Nigeria has replaced India as the country with the largest number of people living in extreme poverty — surviving on less than $1.90 a day — according to new data from the World Data Lab, a social enterprise that compiles live economic, demographic, and health information for every country in the world.
An estimated 87 million people in Nigeria — about 44% of the country’s population — now live below the extreme poverty line, compared with 73 million in India. According to World Data Lab’s visually stunning World Poverty Clock, which provides real-time poverty estimates for nearly every country, nearly six Nigerian fall below the extreme poverty line every minute. In order to get on track to meet the target for United Nations Sustainable Development Goal (SDG) 1, ending poverty, Nigeria would need to increase its rate of escape from poverty to 13.2 people per minute to achieve the goal by 2030.
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This is cause for concern not just for Nigeria, but for global efforts to end poverty.
To achieve SDG 1 by 2030, the world should have already reduced the number of people living in extreme poverty by 120 million. Currently, the extreme poverty reduction rate stands at 1.1 people per second, but in order to meet its goal, the world needs to accelerate that rate to about 1.6, researchers say.
The SDGs — also known as the Global Goals — were created after the expiration of the previous eight goals in 2015 of the Millenium Development Goals (MDGs), which were developed by UN member states in 2000. The new Global Goals advocate for a holistic approach to end poverty, hunger, and discrimination by 2030, but unfortunately, these new data show that ending extreme poverty, and achieving SDG 1, is getting harder, not easier.
Though steady progress is being made, it’s not being felt equally.
Last September, the Bill & Melinda Gates Foundation issued the Goalkeepers Report, which showed that global poverty is in steady decline with much of the progress led by China and India. The World Poverty Clock shows only 5.3% of India’s population remains in extreme poverty, and India is about three times over its poverty reduction rate target of 11 people per minute.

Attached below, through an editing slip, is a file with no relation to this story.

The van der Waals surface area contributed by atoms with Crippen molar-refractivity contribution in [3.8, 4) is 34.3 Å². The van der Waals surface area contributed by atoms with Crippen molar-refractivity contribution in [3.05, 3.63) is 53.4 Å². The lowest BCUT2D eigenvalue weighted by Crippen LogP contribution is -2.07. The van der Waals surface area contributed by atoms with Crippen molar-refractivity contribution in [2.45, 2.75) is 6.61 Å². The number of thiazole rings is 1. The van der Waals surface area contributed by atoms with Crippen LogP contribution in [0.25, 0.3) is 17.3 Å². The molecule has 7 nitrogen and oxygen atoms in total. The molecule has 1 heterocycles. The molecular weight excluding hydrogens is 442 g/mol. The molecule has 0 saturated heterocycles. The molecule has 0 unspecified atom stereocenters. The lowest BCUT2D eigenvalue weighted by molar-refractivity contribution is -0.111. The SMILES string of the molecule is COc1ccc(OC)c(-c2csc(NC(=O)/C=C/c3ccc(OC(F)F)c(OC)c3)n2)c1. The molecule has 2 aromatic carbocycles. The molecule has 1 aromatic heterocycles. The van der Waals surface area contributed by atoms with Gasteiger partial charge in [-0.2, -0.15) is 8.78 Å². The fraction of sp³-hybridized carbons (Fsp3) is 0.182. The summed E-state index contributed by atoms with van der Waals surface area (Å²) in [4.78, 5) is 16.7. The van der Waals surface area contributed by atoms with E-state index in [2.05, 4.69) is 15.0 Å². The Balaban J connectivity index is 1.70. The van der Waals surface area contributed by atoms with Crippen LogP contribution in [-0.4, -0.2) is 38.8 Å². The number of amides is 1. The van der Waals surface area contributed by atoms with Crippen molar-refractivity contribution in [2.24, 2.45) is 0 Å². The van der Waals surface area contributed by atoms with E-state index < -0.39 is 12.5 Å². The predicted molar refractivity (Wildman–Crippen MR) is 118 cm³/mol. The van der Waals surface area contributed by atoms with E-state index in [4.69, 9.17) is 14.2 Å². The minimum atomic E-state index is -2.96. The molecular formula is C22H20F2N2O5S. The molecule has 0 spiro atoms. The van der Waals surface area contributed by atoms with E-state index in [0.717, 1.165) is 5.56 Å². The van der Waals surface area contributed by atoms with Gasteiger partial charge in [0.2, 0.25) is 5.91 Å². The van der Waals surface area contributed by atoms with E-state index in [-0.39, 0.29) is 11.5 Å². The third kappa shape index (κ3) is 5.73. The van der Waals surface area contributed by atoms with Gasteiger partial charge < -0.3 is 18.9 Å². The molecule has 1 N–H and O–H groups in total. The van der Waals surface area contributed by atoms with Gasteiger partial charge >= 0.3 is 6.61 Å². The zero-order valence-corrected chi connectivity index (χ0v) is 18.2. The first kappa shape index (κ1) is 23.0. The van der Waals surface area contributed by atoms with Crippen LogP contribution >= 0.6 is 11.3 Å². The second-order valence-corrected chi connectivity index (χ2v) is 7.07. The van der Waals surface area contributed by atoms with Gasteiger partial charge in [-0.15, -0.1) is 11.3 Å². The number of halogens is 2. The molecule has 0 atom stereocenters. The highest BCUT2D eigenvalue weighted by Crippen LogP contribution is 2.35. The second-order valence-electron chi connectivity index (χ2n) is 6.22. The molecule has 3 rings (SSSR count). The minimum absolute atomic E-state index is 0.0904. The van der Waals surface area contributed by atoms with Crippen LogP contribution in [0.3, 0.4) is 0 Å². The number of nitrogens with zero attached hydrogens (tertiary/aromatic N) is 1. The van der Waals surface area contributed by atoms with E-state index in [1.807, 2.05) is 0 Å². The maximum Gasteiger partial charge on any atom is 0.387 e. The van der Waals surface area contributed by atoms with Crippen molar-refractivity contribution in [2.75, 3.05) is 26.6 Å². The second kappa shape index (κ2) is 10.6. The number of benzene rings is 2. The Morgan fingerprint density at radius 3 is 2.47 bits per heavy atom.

Most of the people living in extreme poverty today are concentrated in Africa, according to the Brookings Institution, a Washington, DC-based think tank.
Currently, Africans make up two-thirds of the world’s extreme poor, and if nothing changes, will account for 90% of the world’s poorest by 2030.
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The World Bank believes Nigeria’s primary challenge is expanding and diversifying its economy away from its reliance on oil as volatile oil-price cycles causing the country to experience extreme highs and lows. Though Nigeria’s Human Development Index, which emphasizes human indicators of progress rather than purely economic, increased by 13.1% from 2005 to 2015, the country still ranks just 152 of 188.
Nigeria faces a number of social and governance issues, from communal violence to rampant corruption, some of which were recently highlighted by Nigerian lawyer-turned-musician Falz the Bahd Guy in his cover of Childish Gambino’s “This Is America.” Falz’s video went viral and started the hashtag #ThisIsNigeria which encouraged a wave of Twitter users to speak out on social media, exposing everyday injustices in the country.
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Brookings' blog, co-authored with World Data Lab, concluded with praise and a warning: “We should celebrate our achievements, but increasingly sound the alarm that not enough is being done, especially in Africa.”
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